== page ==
BOQ re-examines call centre authentication

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The Bank of Queensland has revealed it programmed a challenge-response application into existing internet banking security tokens that could be used in the future for call centre authentication.

The Bank of Queensland has revealed it programmed a challenge-response application into existing internet banking security tokens that could be used in the future for call centre authentication.

Challenge-response technology is seen as an alternative to having call centre agents ask for personal details such as mother's maiden name to verify the identity of callers.

It helps verify identity, typically, by asking the caller to repeat a randomly generated sequence of numbers from the token in order to complete a transaction or gain access to their account.

Speaking at the Vasco Banking Summit yesterday, BOQ's channel development manager for retail banking, Rick Mason, said the bank initially programmed three applications into the Vasco hardware tokens to make them more future-proof.

It has already launched two of the three applications.

The bank's internet banking tokens are currently capable of generating either a one-time password or performing transaction signing.

Transaction signing uses data supplied by the user to generate a pass code which then allows the transaction to proceed.

"We put challenge-response in there to future-proof our tokens because we may use them in the future to authenticate into our call centres," Mason said.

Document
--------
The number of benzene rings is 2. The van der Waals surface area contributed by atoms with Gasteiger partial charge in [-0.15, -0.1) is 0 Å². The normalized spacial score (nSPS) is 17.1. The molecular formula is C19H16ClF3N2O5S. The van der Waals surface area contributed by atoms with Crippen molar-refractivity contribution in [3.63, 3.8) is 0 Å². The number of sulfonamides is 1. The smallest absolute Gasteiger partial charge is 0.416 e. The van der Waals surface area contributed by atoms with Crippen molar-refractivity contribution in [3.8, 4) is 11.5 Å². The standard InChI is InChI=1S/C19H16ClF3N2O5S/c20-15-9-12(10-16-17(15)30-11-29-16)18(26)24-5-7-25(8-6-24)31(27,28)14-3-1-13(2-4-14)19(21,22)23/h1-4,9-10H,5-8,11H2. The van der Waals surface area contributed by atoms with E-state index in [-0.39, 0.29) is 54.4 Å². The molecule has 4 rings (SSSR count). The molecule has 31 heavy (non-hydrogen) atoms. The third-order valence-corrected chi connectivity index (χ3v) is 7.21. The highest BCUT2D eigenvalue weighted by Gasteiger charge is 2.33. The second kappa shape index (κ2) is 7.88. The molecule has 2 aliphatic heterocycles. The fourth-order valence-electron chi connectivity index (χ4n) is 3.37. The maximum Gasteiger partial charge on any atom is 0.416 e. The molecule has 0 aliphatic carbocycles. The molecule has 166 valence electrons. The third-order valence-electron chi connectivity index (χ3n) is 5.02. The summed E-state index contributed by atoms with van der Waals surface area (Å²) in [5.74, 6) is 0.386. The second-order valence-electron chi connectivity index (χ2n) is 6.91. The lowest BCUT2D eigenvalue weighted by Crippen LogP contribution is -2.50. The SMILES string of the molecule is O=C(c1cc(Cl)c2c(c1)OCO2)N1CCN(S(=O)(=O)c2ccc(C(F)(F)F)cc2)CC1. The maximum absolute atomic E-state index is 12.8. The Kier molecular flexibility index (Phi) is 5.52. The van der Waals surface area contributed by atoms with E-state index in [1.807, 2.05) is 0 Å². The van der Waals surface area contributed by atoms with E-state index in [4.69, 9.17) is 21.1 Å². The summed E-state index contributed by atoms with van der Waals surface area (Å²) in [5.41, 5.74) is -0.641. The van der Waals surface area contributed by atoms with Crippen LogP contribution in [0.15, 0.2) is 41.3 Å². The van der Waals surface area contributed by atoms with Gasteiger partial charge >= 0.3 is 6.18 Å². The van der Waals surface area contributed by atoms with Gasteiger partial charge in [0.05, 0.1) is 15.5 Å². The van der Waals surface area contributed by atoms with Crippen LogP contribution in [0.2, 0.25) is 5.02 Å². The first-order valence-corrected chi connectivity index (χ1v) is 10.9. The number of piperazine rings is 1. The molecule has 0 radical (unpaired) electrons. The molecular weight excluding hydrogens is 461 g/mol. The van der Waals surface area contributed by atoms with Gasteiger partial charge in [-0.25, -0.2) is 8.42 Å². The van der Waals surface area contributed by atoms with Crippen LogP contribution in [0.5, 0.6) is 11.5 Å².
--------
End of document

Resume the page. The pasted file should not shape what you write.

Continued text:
"The token already uses challenge-response functionality for unblocking PINs but we may extend it in the future for either way authentication."

"It's relatively easy to bypass the security of a call centre," said Mason.

"People put the same type of personal details on their Facebook profiles that we ask for in our call centres to identify them. Maybe in the future we'll use challenge-response [to resolve this]."

Mason said the BOQ originally specified the tokens to handle all three potential authentication applications.

"We only wanted to do this [rollout of tokens] once," Mason said. "The customer education process can be painful."

BOQ said it has issued 31,500 tokens to date "against 161,000 active internet banking users."

The tokens are predominately Vasco DB260 products that have been branded as BOQ.

Mason said BOQ customers are able to select their own daily transaction limits when they sign up for internet banking.

Token use is required only for customers that select a daily limit of $10,000 or more.

"The thing is that nine out of ten people think, ‘I'm so important I want the top limit', but you have to educate customers on what that means," Mason said.

"We initially wasted some tokens because people took them and then didn't use them or decided they didn't need that limit anymore."

He continued: "If you select a daily limit of $10,000 then you're forced to use a token for each and every transaction, even if it's for 50 cents.

"We do get some complaints with transaction signing [in particular] but if you don't like it drop your limit below $10,000.

"Yes it's a bit arrogant but it's a trade-off between having high value limits and high security."


 
 
 
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